Two hummingbirds, simply doing what hummingbirds do, drew me outside, away from the long, self-imposed to-do list sitting on my kitchen counter. Two hummingbirds enticed me to re-open my senses to the beauty and wonder of the great outdoors. Two hummingbirds helped break my writer’s block and see my GOOPs … that I had spent too much time working gardens and not enough time enjoying gardens. Two hummingbirds marked the end of my burn-out and gave me back my enthusiasm for gardening.

Do you have a gardening burn-out tale or a different type of Gardening Oops story? Share it in a comment below or leave a comment that links to your GOOPs tale on your own blog. I’ll read and comment on your tales when I come back in from gardening and as September wanes to October I’m sure to come up with many more GOOPs tales to add to GOOPs previously shared.

Digiprove sealCopyright secured by Digiprove © 2013 Joene Hendry

Not missing a chance to learn–a Gardening Oops avoided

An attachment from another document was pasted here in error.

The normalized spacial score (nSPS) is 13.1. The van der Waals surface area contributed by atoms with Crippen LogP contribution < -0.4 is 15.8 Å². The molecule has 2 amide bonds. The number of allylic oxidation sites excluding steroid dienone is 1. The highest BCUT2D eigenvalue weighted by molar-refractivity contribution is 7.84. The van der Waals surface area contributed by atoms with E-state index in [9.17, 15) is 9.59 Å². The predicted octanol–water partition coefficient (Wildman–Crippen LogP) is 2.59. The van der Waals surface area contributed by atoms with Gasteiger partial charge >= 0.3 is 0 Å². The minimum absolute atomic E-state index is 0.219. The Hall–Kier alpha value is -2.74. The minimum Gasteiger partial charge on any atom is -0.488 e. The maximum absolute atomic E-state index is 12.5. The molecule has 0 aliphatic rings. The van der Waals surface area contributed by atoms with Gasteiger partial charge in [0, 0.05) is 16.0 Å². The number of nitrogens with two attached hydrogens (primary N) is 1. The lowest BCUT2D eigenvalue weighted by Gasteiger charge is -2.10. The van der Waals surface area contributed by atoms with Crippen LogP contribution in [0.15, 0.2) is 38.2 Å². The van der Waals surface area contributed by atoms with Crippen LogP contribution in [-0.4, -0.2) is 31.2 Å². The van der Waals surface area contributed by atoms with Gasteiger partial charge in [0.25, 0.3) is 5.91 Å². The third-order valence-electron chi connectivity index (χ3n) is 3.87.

We gardeners spend so much time cultivating gardens that we often missing a chance to learn about plants growing of their own accord in natural settings. I avoided a Gardening Oops – GOOPs for short – simply by taking some time to wander outside of my cultivated beds.

What is a GOOPs, you ask? On the first of each month I write about a gardening mishap, mistake or Oops I’ve made or witnessed, then give you the opportunity to share a GOOPs of your own. I had been planning to write about all the gardening blunders I encounter during garden coaching sessions, while analyzing a garden in need of redesign, and while maintaining my clients’ gardens. But, with such glorious weather finally enveloping Connecticut, I just didn’t feel like pointing out the miss-guided gardening of others.

I decided that sharing how I did not pass up a chance to learn would be a much more suitable topic this GOOPs day.

OLYMPUS DIGITAL CAMERA I stole some time from my work schedule yesterday to check some ‘wild’ sections of our property for Japanese stilt grass (Microstegium vimineum). We’ve been working on controlling it at one edge of the front yard, where the lawn meets moss and moss meets native grasses, Jack-in-the-pulpit and other self-sown plants. Pulling weeds, particularly Japanese stilt grass, which is rampant in my area, is a soothing activity for me. It gives me time to clear my head and refocus.